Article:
Technically you can't get the wort hot enough to carmelize (Maltose carmelizes at 356F). Reducing sugars undergo Maillard reactions (sugar and amino acid reaction) when heated and this causes darkening. Doing full boils minimizes this. Adding extract at flameout or very late in the boil also minimizes these reactions. The classic flavor threshold for diacetyl (the primary VDK) is about 0.15ppm but in an ale there are a lot of things that help mask it and as homebrewers I do not know how low we can get this number from a practical standpoint.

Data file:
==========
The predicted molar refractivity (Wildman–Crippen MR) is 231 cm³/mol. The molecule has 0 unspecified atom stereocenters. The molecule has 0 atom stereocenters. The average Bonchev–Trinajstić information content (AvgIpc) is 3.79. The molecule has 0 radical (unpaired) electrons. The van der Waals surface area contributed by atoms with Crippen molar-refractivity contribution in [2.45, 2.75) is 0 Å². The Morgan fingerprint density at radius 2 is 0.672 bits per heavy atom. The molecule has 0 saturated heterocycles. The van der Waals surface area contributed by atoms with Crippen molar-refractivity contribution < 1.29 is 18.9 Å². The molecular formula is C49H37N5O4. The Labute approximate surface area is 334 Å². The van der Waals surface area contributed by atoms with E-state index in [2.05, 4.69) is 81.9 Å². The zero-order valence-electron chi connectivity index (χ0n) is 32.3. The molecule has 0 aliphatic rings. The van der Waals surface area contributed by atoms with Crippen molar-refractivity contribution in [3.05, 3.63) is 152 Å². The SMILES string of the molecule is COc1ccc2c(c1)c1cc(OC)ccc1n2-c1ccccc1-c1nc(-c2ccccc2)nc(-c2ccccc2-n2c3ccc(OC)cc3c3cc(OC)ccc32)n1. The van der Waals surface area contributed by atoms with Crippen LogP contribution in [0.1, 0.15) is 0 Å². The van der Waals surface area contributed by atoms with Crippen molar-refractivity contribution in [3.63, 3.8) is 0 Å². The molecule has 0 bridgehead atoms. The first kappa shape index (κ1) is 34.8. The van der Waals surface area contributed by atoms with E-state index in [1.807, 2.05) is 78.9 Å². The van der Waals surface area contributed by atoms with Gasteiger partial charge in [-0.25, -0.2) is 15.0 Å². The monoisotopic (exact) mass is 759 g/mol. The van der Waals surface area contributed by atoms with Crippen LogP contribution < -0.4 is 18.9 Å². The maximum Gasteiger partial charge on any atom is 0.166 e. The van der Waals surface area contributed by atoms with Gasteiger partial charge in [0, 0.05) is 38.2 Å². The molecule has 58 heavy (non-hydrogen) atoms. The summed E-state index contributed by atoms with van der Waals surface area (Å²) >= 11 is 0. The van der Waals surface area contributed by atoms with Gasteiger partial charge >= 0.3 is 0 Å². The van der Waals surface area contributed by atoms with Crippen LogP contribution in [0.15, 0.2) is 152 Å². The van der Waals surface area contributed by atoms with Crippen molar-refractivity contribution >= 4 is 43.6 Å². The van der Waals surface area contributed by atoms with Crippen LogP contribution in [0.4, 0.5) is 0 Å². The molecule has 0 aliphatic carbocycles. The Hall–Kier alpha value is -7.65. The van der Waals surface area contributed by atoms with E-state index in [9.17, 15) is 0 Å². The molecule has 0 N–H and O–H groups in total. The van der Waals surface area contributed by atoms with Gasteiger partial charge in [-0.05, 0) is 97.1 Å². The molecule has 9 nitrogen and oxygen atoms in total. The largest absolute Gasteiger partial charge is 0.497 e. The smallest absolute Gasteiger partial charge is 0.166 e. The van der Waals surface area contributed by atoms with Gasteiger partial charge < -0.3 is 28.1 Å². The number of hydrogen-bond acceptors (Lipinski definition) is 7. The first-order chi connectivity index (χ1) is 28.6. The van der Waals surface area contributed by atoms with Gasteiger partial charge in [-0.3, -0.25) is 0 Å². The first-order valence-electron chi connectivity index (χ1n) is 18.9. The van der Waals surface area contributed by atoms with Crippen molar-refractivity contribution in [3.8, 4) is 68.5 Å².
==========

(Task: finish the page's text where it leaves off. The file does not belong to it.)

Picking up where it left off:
You should also steep in less water (about 2 qts per pound of grain) to prevent astringency. You can do this on the stove top or in the oven (lowest setting for about 30 minutes once up to temperature).
Something is always fermenting....
"It's Bahl Hornin'"
Kegged: Sour Saison, Pale Ale, Aggie Ale, Firestone DBA, De Koninck Blonde
Bottled: Belgian Quad (Grand Reserve), Derangement (Belgian Dark Strong)
On Deck: Pliny the Younger